The dense expression of glucocorticoid receptors (GR) within the amygdala, medial prefrontal cortex (mPFC) and paraventricular nucleus of hypothalamus (PVN) mediates many aspects of emotional and stress regulation. Importantly, both prenatal alcohol exposure (PAE) and adolescent stress are known to induce emotional and stress dysregulation. Little is known, however, about how PAE and/or adolescent stress may alter the expression of GR in the amygdala, mPFC, and PVN. To fill this gap, we exposed PAE and control adolescent male and female rats to chronic mild stress (CMS) and assessed GR mRNA expression in the amygdala, mPFC, and PVN immediately following stress or in adulthood. We found that the effects of PAE on GR expression were more prevalent in the amygdala, while effects of adolescent stress on GR expression were more prevalent in the mPFC. Moreover, PAE effects in the amygdala were more pronounced during adolescence and adolescent stress effects in the mPFC were more pronounced in adulthood. GR expression in the PVN was affected by both PAE and adolescent stress. Finally, PAE and/or adolescent stress effects were distinct between males and females. Together, these results suggest that PAE and adolescent CMS induce dynamic alterations in GR expression in the amygdala, mPFC, and PVN, which manifest differently depending on the brain area, age, and sex of the animal. Additionally, these data indicate that PAE-induced hyperresponsiveness to stress and increased vulnerability to mental health problems may be mediated by different neural mechanisms depending on the sex and age of the animal.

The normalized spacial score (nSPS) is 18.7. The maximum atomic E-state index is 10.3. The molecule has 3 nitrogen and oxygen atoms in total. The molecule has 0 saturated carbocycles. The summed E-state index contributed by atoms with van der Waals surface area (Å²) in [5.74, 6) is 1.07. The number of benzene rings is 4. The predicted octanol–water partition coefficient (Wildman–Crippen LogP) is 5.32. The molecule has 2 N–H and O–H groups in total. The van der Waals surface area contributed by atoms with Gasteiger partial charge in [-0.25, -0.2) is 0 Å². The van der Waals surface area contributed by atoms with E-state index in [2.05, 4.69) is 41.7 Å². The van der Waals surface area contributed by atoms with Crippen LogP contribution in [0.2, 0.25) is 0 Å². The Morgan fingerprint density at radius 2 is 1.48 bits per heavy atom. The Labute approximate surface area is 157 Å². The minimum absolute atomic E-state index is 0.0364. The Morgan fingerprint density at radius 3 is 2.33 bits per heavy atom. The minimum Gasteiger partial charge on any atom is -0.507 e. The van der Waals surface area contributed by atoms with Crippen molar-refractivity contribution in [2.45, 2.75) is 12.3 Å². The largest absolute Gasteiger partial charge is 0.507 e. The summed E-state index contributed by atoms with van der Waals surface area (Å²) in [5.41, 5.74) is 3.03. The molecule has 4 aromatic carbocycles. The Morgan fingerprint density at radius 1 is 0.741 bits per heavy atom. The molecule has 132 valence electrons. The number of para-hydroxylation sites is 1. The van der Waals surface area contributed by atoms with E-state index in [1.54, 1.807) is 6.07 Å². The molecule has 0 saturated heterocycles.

Keywords: Adolescent stress; Amygdala; Glucocorticoid receptor; Medial prefrontal cortex; Prenatal alcohol exposure; Rat.
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